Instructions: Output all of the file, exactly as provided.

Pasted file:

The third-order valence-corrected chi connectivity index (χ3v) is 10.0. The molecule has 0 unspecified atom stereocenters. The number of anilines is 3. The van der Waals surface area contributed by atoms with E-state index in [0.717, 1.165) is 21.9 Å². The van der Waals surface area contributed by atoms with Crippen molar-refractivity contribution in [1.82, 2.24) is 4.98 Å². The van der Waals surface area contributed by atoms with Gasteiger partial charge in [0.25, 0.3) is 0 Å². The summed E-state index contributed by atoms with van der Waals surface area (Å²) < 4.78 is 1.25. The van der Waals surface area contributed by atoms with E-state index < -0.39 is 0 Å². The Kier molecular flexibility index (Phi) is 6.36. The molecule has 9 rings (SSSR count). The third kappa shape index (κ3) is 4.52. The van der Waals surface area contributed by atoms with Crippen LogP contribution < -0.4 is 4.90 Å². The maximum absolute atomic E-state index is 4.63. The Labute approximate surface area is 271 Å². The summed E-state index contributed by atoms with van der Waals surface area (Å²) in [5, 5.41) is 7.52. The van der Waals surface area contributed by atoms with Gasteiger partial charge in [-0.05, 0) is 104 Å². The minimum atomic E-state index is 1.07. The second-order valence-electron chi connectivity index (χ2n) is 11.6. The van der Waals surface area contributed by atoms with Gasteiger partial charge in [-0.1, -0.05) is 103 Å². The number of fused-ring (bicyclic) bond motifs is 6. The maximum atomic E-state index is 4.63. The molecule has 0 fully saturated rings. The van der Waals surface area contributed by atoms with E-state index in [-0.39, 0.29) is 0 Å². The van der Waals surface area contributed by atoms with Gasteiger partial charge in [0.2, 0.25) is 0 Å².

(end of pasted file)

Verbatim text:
The third-order valence-corrected chi connectivity index (χ3v) is 10.0. The molecule has 0 unspecified atom stereocenters. The number of anilines is 3. The van der Waals surface area contributed by atoms with E-state index in [0.717, 1.165) is 21.9 Å². The van der Waals surface area contributed by atoms with Crippen molar-refractivity contribution in [1.82, 2.24) is 4.98 Å². The van der Waals surface area contributed by atoms with Gasteiger partial charge in [0.25, 0.3) is 0 Å². The summed E-state index contributed by atoms with van der Waals surface area (Å²) < 4.78 is 1.25. The van der Waals surface area contributed by atoms with E-state index < -0.39 is 0 Å². The Kier molecular flexibility index (Phi) is 6.36. The molecule has 9 rings (SSSR count). The third kappa shape index (κ3) is 4.52. The van der Waals surface area contributed by atoms with Crippen LogP contribution < -0.4 is 4.90 Å². The maximum absolute atomic E-state index is 4.63. The Labute approximate surface area is 271 Å². The summed E-state index contributed by atoms with van der Waals surface area (Å²) in [5, 5.41) is 7.52. The van der Waals surface area contributed by atoms with Gasteiger partial charge in [-0.05, 0) is 104 Å². The minimum atomic E-state index is 1.07. The second-order valence-electron chi connectivity index (χ2n) is 11.6. The van der Waals surface area contributed by atoms with Gasteiger partial charge in [-0.1, -0.05) is 103 Å². The number of fused-ring (bicyclic) bond motifs is 6. The maximum atomic E-state index is 4.63. The molecule has 0 fully saturated rings. The van der Waals surface area contributed by atoms with E-state index in [-0.39, 0.29) is 0 Å². The van der Waals surface area contributed by atoms with Gasteiger partial charge in [0.2, 0.25) is 0 Å².